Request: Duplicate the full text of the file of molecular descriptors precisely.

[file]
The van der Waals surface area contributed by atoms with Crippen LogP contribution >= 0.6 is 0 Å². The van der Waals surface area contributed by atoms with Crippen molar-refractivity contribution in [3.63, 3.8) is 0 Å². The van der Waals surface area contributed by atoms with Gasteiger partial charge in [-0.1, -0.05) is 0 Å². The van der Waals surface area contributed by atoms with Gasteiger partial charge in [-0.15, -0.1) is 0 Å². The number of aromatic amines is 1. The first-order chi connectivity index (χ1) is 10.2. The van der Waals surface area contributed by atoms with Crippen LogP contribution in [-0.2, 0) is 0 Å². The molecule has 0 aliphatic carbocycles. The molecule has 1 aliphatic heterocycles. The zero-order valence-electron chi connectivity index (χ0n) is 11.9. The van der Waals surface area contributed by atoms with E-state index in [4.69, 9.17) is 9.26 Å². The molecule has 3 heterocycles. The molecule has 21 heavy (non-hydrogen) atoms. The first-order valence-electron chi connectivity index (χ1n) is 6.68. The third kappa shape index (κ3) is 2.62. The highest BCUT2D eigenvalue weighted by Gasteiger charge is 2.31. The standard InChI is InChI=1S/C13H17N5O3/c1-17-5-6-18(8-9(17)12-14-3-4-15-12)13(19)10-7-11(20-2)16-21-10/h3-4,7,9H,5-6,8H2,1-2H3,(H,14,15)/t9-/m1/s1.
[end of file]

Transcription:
The van der Waals surface area contributed by atoms with Crippen LogP contribution >= 0.6 is 0 Å². The van der Waals surface area contributed by atoms with Crippen molar-refractivity contribution in [3.63, 3.8) is 0 Å². The van der Waals surface area contributed by atoms with Gasteiger partial charge in [-0.1, -0.05) is 0 Å². The van der Waals surface area contributed by atoms with Gasteiger partial charge in [-0.15, -0.1) is 0 Å². The number of aromatic amines is 1. The first-order chi connectivity index (χ1) is 10.2. The van der Waals surface area contributed by atoms with Crippen LogP contribution in [-0.2, 0) is 0 Å². The molecule has 0 aliphatic carbocycles. The molecule has 1 aliphatic heterocycles. The zero-order valence-electron chi connectivity index (χ0n) is 11.9. The van der Waals surface area contributed by atoms with E-state index in [4.69, 9.17) is 9.26 Å². The molecule has 3 heterocycles. The molecule has 21 heavy (non-hydrogen) atoms. The first-order valence-electron chi connectivity index (χ1n) is 6.68. The third kappa shape index (κ3) is 2.62. The highest BCUT2D eigenvalue weighted by Gasteiger charge is 2.31. The standard InChI is InChI=1S/C13H17N5O3/c1-17-5-6-18(8-9(17)12-14-3-4-15-12)13(19)10-7-11(20-2)16-21-10/h3-4,7,9H,5-6,8H2,1-2H3,(H,14,15)/t9-/m1/s1.